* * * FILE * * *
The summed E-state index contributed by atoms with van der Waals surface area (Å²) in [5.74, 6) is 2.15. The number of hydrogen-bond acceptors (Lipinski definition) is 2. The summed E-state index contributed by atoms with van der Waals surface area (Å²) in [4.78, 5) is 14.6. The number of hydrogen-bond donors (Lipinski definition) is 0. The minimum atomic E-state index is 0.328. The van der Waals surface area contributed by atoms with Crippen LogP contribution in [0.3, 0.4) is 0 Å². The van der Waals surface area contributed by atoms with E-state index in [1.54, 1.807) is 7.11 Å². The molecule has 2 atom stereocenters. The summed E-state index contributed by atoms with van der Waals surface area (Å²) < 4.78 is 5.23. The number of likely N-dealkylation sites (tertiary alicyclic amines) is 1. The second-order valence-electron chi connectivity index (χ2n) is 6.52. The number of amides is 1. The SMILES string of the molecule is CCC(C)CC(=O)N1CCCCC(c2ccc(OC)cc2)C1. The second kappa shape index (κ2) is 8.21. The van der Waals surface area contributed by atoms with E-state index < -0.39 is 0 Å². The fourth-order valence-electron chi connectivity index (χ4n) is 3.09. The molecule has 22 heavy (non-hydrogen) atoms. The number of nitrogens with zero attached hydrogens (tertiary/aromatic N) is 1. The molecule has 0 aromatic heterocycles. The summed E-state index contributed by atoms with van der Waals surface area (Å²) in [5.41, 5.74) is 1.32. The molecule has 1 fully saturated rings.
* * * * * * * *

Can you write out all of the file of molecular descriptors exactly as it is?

The summed E-state index contributed by atoms with van der Waals surface area (Å²) in [5.74, 6) is 2.15. The number of hydrogen-bond acceptors (Lipinski definition) is 2. The summed E-state index contributed by atoms with van der Waals surface area (Å²) in [4.78, 5) is 14.6. The number of hydrogen-bond donors (Lipinski definition) is 0. The minimum atomic E-state index is 0.328. The van der Waals surface area contributed by atoms with Crippen LogP contribution in [0.3, 0.4) is 0 Å². The van der Waals surface area contributed by atoms with E-state index in [1.54, 1.807) is 7.11 Å². The molecule has 2 atom stereocenters. The summed E-state index contributed by atoms with van der Waals surface area (Å²) < 4.78 is 5.23. The number of likely N-dealkylation sites (tertiary alicyclic amines) is 1. The second-order valence-electron chi connectivity index (χ2n) is 6.52. The number of amides is 1. The SMILES string of the molecule is CCC(C)CC(=O)N1CCCCC(c2ccc(OC)cc2)C1. The second kappa shape index (κ2) is 8.21. The van der Waals surface area contributed by atoms with E-state index < -0.39 is 0 Å². The fourth-order valence-electron chi connectivity index (χ4n) is 3.09. The molecule has 22 heavy (non-hydrogen) atoms. The number of nitrogens with zero attached hydrogens (tertiary/aromatic N) is 1. The molecule has 0 aromatic heterocycles. The summed E-state index contributed by atoms with van der Waals surface area (Å²) in [5.41, 5.74) is 1.32. The molecule has 1 fully saturated rings.